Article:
Are you looking for ways to connect with a friend in a different city? Are you not feeling well, but tired of only talking to your pet all day? Want to replace that weekly call home with a wholesome family game of Fibbage?
Congrats! You’ve found the perfect blog post. Jackbox Games are local multiplayer games, but with a few extra steps, it’s easy to get a game started with others in remote locations.
Playing With Friends
If you feel confident about you and your fellow players’ internet connections, just hop on a videoconferencing service (like Zoom or Google Hangouts). Start a game on your laptop and use the screen sharing option so that players you’re on a call with can see the game. Everyone can play along on their own mobile devices by using a browser and going to Jackbox.tv. If you’re having difficulty with getting out of full-screen mode in the game to get back to your video conferencing screen, go to the game’s settings in the main lobby and turn off “Full Screen Mode.”
If you’re a Steam fan, you can skip the videoconferencing step and use Steam Remote Play Together. This feature allows you to share your local co-op games online with friends. Using Remote Play Together, only one person needs to own a copy of a Jackbox Games title. Up to four players (or more with faster internet connections) can join. You can find instructions for how to get started here.
Discord screen sharing can also be a great option if you’re playing on a laptop. You and up to nine of your Discord friends can connect and have both the game and video enabled. You’ll want to see your friend’s face when they’re lying about being an alien in Push The Button. Learn more here.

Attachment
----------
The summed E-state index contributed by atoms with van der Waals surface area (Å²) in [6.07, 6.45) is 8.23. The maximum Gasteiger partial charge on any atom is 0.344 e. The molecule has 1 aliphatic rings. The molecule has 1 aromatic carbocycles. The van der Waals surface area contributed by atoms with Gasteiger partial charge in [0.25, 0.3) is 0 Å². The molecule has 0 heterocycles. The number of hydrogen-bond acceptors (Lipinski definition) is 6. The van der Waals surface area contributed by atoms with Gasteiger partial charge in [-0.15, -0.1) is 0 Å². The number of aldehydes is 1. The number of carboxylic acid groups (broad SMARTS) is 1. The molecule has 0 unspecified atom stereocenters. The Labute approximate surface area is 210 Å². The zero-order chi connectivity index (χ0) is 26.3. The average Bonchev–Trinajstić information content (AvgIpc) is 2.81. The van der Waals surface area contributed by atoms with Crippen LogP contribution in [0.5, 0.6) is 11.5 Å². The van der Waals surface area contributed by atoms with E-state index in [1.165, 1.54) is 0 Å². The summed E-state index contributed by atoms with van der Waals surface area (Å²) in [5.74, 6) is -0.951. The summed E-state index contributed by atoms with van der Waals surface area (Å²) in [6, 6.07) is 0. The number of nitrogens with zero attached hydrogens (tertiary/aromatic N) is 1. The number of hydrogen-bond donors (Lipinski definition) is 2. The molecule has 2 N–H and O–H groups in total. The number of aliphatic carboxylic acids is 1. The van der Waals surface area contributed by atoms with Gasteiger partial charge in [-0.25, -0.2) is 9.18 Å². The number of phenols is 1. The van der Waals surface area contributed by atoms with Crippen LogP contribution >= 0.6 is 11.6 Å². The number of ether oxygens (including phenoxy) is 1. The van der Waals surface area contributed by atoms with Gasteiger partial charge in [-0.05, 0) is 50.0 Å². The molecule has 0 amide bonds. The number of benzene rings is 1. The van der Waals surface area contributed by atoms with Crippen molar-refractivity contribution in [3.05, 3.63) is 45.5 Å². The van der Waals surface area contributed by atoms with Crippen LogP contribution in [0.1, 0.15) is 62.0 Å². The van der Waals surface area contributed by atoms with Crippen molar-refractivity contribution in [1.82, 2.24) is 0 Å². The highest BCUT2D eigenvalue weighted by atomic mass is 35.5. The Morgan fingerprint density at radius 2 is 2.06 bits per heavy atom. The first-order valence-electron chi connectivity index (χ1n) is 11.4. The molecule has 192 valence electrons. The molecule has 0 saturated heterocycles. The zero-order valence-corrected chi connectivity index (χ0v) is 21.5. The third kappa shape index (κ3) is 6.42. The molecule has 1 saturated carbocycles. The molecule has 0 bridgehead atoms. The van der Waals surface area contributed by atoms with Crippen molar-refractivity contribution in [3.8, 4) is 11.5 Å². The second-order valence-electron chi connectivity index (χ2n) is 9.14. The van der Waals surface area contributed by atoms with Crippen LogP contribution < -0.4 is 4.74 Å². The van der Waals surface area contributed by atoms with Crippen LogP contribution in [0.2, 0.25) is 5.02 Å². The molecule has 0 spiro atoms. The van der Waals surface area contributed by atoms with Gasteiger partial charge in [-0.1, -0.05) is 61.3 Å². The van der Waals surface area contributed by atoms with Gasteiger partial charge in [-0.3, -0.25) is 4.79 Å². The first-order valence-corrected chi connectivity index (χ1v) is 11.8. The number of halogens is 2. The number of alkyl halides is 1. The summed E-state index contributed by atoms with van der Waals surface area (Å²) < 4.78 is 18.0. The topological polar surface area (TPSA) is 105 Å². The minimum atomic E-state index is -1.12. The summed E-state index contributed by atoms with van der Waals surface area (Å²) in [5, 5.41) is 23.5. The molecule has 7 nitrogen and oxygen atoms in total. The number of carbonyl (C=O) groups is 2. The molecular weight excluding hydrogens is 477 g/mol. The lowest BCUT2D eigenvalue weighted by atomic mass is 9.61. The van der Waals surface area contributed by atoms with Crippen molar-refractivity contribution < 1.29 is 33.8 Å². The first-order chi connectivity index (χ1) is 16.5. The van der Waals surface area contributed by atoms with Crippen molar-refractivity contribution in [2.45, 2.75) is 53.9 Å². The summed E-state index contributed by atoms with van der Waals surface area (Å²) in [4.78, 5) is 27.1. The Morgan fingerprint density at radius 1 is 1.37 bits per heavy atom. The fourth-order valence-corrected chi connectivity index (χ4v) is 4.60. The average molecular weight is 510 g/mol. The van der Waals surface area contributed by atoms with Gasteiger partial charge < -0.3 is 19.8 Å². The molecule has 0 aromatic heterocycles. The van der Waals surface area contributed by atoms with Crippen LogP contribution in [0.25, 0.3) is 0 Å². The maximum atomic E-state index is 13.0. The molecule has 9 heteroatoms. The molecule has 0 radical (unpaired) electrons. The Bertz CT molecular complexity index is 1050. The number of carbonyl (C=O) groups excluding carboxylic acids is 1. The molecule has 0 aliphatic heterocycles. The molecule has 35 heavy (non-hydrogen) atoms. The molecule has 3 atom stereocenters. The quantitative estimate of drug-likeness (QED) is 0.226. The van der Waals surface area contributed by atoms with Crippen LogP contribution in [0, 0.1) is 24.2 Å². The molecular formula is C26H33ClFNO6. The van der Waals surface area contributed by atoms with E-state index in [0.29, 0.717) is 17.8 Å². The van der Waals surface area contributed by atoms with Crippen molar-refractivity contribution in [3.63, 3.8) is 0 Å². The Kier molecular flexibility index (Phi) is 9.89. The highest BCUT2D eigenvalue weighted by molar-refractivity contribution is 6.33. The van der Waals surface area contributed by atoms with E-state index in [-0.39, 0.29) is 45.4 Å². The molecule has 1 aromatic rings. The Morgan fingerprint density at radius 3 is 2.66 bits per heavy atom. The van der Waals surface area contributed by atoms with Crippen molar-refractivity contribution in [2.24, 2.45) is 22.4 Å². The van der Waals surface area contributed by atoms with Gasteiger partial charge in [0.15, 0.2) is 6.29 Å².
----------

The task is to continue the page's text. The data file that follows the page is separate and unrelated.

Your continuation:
Some consoles also have screen share or co-stream abilities as long as you’re playing with someone who also owns that platform. Instead of streaming, many people have set up an additional webcam in front of their TV as an easier option.
- Tips for Streaming from a PS4
- Tips for Streaming from a Nintendo Switch
- Tips for Streaming from Discord
When sharing these ways, we recommend wired internet connections when possible!
Zoom Video Tutorial:
If you’re having issues with game audio overpowering voices while using Zoom, it’s best to turn down the game audio in the settings menu:
Google Hangouts Video Tutorial:
Discord Video Tutorial: (Thank you to Loot | Party Games on YouTube for letting us share this tutorial with you! )
Playing With Anyone
If you want to open your game up to the public, using a streaming service like Twitch or YouTube is your best bet. These services allow you to broadcast your screen and easily share a link with remote players to watch, join, and play along. We stream our games every Thursday at 3:30CT. You can watch an example of how this works here.
In order to do this, you will need broadcasting software. Open Broadcaster Software Studio is free and integrates easily with YouTube and Twitch.
With any of these services, we recommend using low latency settings. This will ensure that everyone is experiencing the game as close to “real time” as possible. We wrote a blog about how to set this up that can be found here.
You can still play with friends while streaming. We recommend hiding the game lobby screen at the start of each new game. Before revealing the game screen to the public, send the room code via private message to your preferred players. They can then use the room code to join first (on their phones at Jackbox.tv).
Check Your Settings
Many of our games have extended timer options to give remote players more time to answer. These can be enabled in the game’s settings menu.
Additionally, if you’re using a streaming service to play with friends, passworded rooms (a new feature available starting in The Jackbox Party Pack 6) will add another layer of protection against trolls joining your games. Remember: don’t forget to hide that room code!
Fun fact: we started production for The Jackbox Party Pack 7 in-person, and had to shift to creating the games mid-development. The Jackbox Party Pack 8 was also created almost entirely from the homes of our game developers and artists. Because of that, those games have been tested and played remotely, and we know they work for a party online just as well as a party in person. We’re also constantly improving our games’ settings and features. Read about the latest settings for The Jackbox Party Pack 8 here and learn why it’s a great pack to choose for your virtual shindig. One of our writers, Rammel Chan, also created this guide to choosing the right Jackbox Games title for your virtual party that includes his picks for the best drawing, writing, and trivia games to play remotely.